Accompanying strategies (Part 2)

Last week, I posted three tips for accompanying and it has been the most popular blog post ever here. Almost 900 people have “Liked” it and that really helps me by the way. Please take a second to “Like” this post too by clicking on the Facebook “Like” button just under the title above.

Now that housekeeping is out of the way, let’s talk more about accompanying. Perhaps the only complaint I heard about last week’s post was that those strategies do not always work for some singers. And several people kindly asked me how I handled a certain situation.

Here is the situation there was a concern about: let’s say you are accompanying a singer who is challenged in ummm singing. Last week, I told you to avoid the melody but what if the singer needs to hear the melody to stay somewhere in the general area of the correct pitches?

I am aware that some accompanists think they need to spoon-feed the notes to weak vocalists but in general, I don’t agree. I think most vocalists that would be considered weak can handle a non-melody accompaniment better than they think. And if they can’t, I am not at all sure that they should be singing solos in the first place.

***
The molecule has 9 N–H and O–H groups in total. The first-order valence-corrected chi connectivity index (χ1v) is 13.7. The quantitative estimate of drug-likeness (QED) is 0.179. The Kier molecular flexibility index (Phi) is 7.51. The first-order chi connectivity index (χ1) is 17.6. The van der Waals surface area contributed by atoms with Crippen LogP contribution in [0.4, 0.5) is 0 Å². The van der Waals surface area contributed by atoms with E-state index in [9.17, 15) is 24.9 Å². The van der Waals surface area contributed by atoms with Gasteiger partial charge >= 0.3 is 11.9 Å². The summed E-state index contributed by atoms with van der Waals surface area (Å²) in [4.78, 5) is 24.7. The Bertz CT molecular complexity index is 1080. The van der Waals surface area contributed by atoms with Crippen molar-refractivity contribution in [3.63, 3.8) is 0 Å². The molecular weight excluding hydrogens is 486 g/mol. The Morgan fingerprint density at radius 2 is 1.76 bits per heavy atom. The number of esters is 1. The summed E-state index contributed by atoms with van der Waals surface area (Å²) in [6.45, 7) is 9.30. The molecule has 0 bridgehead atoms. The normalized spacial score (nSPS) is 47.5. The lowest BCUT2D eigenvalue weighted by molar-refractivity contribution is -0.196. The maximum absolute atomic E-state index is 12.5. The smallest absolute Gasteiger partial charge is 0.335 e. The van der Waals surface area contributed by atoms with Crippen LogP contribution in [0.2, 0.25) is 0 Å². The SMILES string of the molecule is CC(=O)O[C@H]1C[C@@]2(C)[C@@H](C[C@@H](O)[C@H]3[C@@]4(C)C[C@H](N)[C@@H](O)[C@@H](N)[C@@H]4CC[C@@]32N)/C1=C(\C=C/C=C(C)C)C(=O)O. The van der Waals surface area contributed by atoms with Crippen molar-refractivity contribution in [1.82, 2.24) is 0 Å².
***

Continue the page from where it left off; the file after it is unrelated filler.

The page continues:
Before you send me hate mail, I know that church music is not perfect music and sometimes for any variety of reasons, weak singers sing in church. So let’s talk about what you can do.

First of all, I don’t want you to do this:


Even for weak singers, this is way overkill. A singer doesn’t need those all those pickups. Even if you play them, they are happening too fast for the singer to hear and adjust to them.

So, go ahead and give the singer some melody notes but just give her the important ones. For example, play the downbeats like this:


No, this isn’t fancy. But it is a step in the right direction. If you want to put some movement into your accompaniment, change those dotted half notes into three quarter notes of the same chord. If you do that, the singer will get the melody notes on the downbeats and some of the other beats. That is not a bad compromise.

Or you can go here:


Of course, in this example, we are moving away from the melody again. My suspicion is that almost all singers can handle this just fine though. Try it if you don’t believe me. I think you will be surprised.